Part 2 - Off-Topic - advice, experiences, and examples for images being processed in DxO Photolab

In November, 2022, I started a new topic here titled "Off Topic - advice, experiences, and examples for images being processed in DxO Photolab. That topic has grown to over 3,000 responses, making it a little unwieldy, and difficult to go back to things that were discussed so long ago.

I’m re-starting that topic here. Most PhotoLab questions should be posted in the existing discussions. This topic is for things that relate to photograph, especially images that will be processed in DxO PhotoLab, but general photography questions are welcome too. If the people who run this forum feel this topic doesn’t belong here, they can kill it. But getting the best results from PhotoLab requires everything else properly. …I don’t think I am the best person to provide answers, but I have always found the answers to the previous topic interesting, and I was constantly learning new things.

I’ll try to start this topic off with a question, to which I think I have been doing many things incorrectly, even though my camera manufacturer encouraged me to do so.


As in the previous thread, it has always been helpful to post an image here, to illustrate your question - and the best way to do that s to post your original image file from the camera, the
.dop file created by PhotoLab, and a copy of your finished, edited, image.

Anyway, moving on, my choice of cameras is usually Nikon, specifically my Nikon D780. In the camera settings, Nikon has pre-set many selections that they feel will help capture the best image. I got curious, went through the list of settings I was concerned about, and posted this:


Since I am processing my images only in PhotoLab, should these settings be turned OFF in the Photo Shooting Menu in my D780?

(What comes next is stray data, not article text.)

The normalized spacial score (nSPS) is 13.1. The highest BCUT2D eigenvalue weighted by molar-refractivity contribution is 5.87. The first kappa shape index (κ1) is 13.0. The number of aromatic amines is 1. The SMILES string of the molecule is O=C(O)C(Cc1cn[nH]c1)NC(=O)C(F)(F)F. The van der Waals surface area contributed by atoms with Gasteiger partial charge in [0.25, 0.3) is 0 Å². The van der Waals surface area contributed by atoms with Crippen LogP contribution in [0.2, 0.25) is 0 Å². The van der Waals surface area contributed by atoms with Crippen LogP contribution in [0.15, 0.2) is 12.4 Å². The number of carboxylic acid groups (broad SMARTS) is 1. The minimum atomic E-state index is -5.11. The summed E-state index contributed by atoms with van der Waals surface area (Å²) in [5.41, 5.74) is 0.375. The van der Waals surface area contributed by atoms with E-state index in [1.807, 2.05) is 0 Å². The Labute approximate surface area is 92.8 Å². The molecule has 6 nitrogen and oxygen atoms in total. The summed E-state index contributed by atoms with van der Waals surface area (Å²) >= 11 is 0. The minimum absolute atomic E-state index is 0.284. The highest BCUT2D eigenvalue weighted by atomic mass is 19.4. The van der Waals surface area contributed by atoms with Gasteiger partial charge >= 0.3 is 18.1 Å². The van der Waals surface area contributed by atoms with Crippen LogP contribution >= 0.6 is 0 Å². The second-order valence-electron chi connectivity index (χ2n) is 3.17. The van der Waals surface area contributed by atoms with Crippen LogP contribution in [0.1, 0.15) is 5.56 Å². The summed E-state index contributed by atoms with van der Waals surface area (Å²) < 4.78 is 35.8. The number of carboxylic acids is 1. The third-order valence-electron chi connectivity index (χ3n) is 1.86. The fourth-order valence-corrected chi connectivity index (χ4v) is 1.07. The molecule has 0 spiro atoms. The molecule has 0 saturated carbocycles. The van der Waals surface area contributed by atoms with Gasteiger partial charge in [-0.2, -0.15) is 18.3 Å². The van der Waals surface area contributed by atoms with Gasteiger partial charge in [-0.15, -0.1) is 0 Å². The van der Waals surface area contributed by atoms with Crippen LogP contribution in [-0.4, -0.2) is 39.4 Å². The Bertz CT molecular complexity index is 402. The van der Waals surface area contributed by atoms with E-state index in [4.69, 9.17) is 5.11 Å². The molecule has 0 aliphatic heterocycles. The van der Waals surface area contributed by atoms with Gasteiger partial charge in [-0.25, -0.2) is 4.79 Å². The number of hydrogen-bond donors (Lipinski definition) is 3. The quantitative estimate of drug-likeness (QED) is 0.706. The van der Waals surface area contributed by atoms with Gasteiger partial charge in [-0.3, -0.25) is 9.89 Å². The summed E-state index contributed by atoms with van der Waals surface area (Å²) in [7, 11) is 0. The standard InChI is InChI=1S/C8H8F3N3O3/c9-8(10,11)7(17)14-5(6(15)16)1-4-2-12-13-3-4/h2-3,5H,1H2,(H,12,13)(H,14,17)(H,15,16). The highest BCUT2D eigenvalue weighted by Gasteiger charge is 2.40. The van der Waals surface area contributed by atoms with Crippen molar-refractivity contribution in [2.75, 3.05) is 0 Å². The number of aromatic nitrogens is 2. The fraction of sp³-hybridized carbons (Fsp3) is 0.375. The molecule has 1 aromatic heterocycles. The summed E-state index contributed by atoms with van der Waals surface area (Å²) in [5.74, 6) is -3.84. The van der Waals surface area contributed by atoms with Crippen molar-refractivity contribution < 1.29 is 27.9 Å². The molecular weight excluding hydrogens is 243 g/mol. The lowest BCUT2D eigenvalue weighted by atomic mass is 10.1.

White Balance - AUTO2 - I selected this, as the most appropriate choice for me

Set Picture Control. SD (Standard)

Active D-Lighting (OFF ?) - I already know this should be OFF

Long exposure NR (OFF ?)

High ISO NR (High, Normal, Low, or Off)

Vignette control (High, Normal, Low, or Off?)

Diffraction compensation (On, or Off)

Auto distortion control (On, or OFF)

I suspect PhotoLab will deal with these better than asking the camera do do so. This probably applies to anyone using a late model Nikon camera. The highlighted settings are what my camera is currently set to. This discussion has me wondering if the camera and PhotoLab are both doing the same thing? …does this even matter?


…to which, @Joanna responded this way:


Set Picture Control -Custom setting with everything set to 0

Active D-Lighting - OFF

Long exposure NR - OFF

High ISO NR - Off

Vignette control - Off

Diffraction compensation - could be useful, try it.

Auto distortion control - OFF


I was very surprised, thinking that Nikon knew best, but apparently “best” is incorrect for PhotoLab, where the PhotoLab software perhaps does this as part of the image processing. This leaves me wondering what other settings on my Nikon should be changed, when I know I will be processing the images in PhotoLab?

Historically, only Active D-Lighting have been a setting which actually manipulates the raw/NEF itself.
All other settings has only been non destructive flags used for the in camera jpeg generation, embedded jpeg preview in the NEF and as indicators or defaults for Nikons own nef editor.

If some of the later settings actually affect the raw data, I can’t say for sure.

(I’m only referring to Nikon, as that’s what I use most of the time. Probably the same thing applies to other brands as well, so maybe that information would be helpful here as well. Why correct something in the camera, when PhotoLab will do the same thing in processing, and do it better.)